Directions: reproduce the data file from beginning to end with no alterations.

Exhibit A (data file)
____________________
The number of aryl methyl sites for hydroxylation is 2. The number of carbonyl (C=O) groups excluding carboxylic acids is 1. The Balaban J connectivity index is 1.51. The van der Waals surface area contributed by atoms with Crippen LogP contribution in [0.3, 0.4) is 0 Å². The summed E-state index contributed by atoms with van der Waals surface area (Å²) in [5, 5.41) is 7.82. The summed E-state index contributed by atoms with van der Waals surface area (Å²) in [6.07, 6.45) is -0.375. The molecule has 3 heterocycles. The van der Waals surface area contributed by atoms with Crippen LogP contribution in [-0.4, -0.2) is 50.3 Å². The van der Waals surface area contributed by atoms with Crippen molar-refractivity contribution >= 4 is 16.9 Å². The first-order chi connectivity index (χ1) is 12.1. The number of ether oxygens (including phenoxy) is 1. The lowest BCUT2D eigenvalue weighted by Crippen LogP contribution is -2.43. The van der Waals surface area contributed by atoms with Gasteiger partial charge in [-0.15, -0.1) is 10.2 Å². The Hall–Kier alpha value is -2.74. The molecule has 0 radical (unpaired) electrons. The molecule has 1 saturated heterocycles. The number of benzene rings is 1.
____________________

The number of aryl methyl sites for hydroxylation is 2. The number of carbonyl (C=O) groups excluding carboxylic acids is 1. The Balaban J connectivity index is 1.51. The van der Waals surface area contributed by atoms with Crippen LogP contribution in [0.3, 0.4) is 0 Å². The summed E-state index contributed by atoms with van der Waals surface area (Å²) in [5, 5.41) is 7.82. The summed E-state index contributed by atoms with van der Waals surface area (Å²) in [6.07, 6.45) is -0.375. The molecule has 3 heterocycles. The van der Waals surface area contributed by atoms with Crippen LogP contribution in [-0.4, -0.2) is 50.3 Å². The van der Waals surface area contributed by atoms with Crippen molar-refractivity contribution >= 4 is 16.9 Å². The first-order chi connectivity index (χ1) is 12.1. The number of ether oxygens (including phenoxy) is 1. The lowest BCUT2D eigenvalue weighted by Crippen LogP contribution is -2.43. The van der Waals surface area contributed by atoms with Gasteiger partial charge in [-0.15, -0.1) is 10.2 Å². The Hall–Kier alpha value is -2.74. The molecule has 0 radical (unpaired) electrons. The molecule has 1 saturated heterocycles. The number of benzene rings is 1.